Once you really know how much time remains, set your count down timer and keep checking it to manage your time. To avoid destroying your team’s mental state with a last minute rush to the field, wind down your last exercise and move the kids and your bags from the warm-up area to the field 5 minutes before the previous match ends. If you have time for shooting before you play on the game field, while the kids are sorting out bags and getting a drink, line up your balls to get on the field at the final whistle.

Warm-up Components

There are a lot of good warm-ups, so let me just ask you to think about including these elements:

  • greeting to the players – Thank each player for coming and acknowledge each one. Present your goal to team. You have the lesser of 3 sentences or 30 seconds.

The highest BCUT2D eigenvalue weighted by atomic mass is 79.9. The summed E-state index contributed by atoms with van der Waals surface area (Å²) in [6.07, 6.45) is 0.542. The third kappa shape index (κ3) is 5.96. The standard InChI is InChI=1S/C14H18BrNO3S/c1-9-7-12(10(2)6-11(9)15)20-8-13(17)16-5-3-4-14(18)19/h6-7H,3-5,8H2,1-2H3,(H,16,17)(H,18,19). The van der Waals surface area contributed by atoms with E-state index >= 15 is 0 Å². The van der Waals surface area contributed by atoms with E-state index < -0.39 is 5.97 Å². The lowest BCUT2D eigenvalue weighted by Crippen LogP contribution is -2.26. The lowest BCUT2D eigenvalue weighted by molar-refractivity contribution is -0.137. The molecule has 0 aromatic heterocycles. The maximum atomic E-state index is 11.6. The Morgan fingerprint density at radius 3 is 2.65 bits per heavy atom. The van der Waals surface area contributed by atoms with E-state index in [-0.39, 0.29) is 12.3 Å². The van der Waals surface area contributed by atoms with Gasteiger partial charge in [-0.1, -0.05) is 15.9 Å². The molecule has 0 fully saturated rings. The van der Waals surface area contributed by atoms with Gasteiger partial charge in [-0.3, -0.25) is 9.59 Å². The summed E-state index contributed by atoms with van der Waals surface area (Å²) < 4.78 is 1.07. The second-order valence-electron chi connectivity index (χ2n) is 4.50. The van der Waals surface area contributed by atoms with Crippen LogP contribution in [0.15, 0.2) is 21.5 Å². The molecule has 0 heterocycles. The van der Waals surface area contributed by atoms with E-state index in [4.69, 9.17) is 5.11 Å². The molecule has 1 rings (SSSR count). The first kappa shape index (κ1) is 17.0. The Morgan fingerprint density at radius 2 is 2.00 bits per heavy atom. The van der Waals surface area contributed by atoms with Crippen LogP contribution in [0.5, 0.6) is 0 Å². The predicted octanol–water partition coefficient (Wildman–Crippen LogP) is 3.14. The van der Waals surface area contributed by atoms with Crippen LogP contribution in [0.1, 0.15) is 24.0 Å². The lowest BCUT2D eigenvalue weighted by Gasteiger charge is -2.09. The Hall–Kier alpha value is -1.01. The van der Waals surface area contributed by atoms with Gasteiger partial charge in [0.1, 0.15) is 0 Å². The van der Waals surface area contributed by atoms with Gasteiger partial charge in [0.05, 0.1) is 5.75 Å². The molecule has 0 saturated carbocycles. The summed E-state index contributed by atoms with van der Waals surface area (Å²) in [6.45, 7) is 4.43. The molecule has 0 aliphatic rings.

• warm-up running – playing a relay or tag game might be more fun
  • stretching – Good chance to pat a couple of players on the back and offer encouragement, but let your team captains run the stretching.
  • fun warm-up games – These should be fun and provide movement. Ultimate Frisbee, relays, juggling in small groups, ball tag and other games.
  • more stretching – Repeating stretches for the large muscle groups.
  • touches on the ball – Partners with a ball, working all surfaces, settling, trapping, kills, volleying, heading.
  • passing with partner – Many different sequences possible, Karrie Miller 1-2-3 touch sequence very fun for kids and effective. 1 touch passing is at 10 feet, 2 touch allows player to receive and clean up with first touch, pass with second, and 3 touch allows receive, push forward to attack, then pass. At 3 touch, both players move together back and forth, as the passer has to back up quickly after passing. Work toward getting ball off line of play quickly when received as this is needed in the match.